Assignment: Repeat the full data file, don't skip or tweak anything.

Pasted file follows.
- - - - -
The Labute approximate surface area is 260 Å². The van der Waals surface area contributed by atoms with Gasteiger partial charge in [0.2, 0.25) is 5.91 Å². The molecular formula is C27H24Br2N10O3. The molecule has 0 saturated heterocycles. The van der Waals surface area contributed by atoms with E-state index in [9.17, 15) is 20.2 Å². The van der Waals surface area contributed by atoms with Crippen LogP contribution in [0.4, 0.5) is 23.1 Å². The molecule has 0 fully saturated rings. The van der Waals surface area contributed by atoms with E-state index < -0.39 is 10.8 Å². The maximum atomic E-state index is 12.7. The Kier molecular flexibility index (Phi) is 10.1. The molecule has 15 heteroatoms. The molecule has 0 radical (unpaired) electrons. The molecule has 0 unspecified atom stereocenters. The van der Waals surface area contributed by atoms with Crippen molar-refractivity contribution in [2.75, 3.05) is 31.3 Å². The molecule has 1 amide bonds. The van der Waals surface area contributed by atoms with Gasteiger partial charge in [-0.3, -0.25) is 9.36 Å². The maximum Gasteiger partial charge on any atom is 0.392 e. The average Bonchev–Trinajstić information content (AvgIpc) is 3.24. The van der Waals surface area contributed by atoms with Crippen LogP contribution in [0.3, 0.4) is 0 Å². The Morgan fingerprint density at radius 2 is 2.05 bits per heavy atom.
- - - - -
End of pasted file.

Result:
The Labute approximate surface area is 260 Å². The van der Waals surface area contributed by atoms with Gasteiger partial charge in [0.2, 0.25) is 5.91 Å². The molecular formula is C27H24Br2N10O3. The molecule has 0 saturated heterocycles. The van der Waals surface area contributed by atoms with E-state index in [9.17, 15) is 20.2 Å². The van der Waals surface area contributed by atoms with Crippen LogP contribution in [0.4, 0.5) is 23.1 Å². The molecule has 0 fully saturated rings. The van der Waals surface area contributed by atoms with E-state index < -0.39 is 10.8 Å². The maximum atomic E-state index is 12.7. The Kier molecular flexibility index (Phi) is 10.1. The molecule has 15 heteroatoms. The molecule has 0 radical (unpaired) electrons. The molecule has 0 unspecified atom stereocenters. The van der Waals surface area contributed by atoms with Crippen molar-refractivity contribution in [2.75, 3.05) is 31.3 Å². The molecule has 1 amide bonds. The van der Waals surface area contributed by atoms with Gasteiger partial charge in [-0.3, -0.25) is 9.36 Å². The maximum Gasteiger partial charge on any atom is 0.392 e. The average Bonchev–Trinajstić information content (AvgIpc) is 3.24. The van der Waals surface area contributed by atoms with Crippen LogP contribution in [0.3, 0.4) is 0 Å². The Morgan fingerprint density at radius 2 is 2.05 bits per heavy atom.